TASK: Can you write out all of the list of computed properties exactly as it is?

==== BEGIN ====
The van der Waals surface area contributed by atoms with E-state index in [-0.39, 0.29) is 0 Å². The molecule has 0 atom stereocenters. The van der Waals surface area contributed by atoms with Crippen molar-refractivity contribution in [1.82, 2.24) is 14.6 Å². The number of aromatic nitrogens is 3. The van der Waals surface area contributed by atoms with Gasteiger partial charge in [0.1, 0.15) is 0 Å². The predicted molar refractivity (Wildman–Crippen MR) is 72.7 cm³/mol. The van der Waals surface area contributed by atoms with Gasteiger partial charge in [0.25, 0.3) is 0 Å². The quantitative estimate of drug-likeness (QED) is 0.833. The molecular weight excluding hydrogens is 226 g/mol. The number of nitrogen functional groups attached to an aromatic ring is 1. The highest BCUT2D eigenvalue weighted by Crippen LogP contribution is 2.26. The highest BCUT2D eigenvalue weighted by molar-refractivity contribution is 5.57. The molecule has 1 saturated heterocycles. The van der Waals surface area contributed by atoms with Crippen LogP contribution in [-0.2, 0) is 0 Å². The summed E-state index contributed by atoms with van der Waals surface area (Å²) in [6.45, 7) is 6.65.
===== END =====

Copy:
The van der Waals surface area contributed by atoms with E-state index in [-0.39, 0.29) is 0 Å². The molecule has 0 atom stereocenters. The van der Waals surface area contributed by atoms with Crippen molar-refractivity contribution in [1.82, 2.24) is 14.6 Å². The number of aromatic nitrogens is 3. The van der Waals surface area contributed by atoms with Gasteiger partial charge in [0.1, 0.15) is 0 Å². The predicted molar refractivity (Wildman–Crippen MR) is 72.7 cm³/mol. The van der Waals surface area contributed by atoms with Gasteiger partial charge in [0.25, 0.3) is 0 Å². The quantitative estimate of drug-likeness (QED) is 0.833. The molecular weight excluding hydrogens is 226 g/mol. The number of nitrogen functional groups attached to an aromatic ring is 1. The highest BCUT2D eigenvalue weighted by Crippen LogP contribution is 2.26. The highest BCUT2D eigenvalue weighted by molar-refractivity contribution is 5.57. The molecule has 1 saturated heterocycles. The van der Waals surface area contributed by atoms with Crippen LogP contribution in [-0.2, 0) is 0 Å². The summed E-state index contributed by atoms with van der Waals surface area (Å²) in [6.45, 7) is 6.65.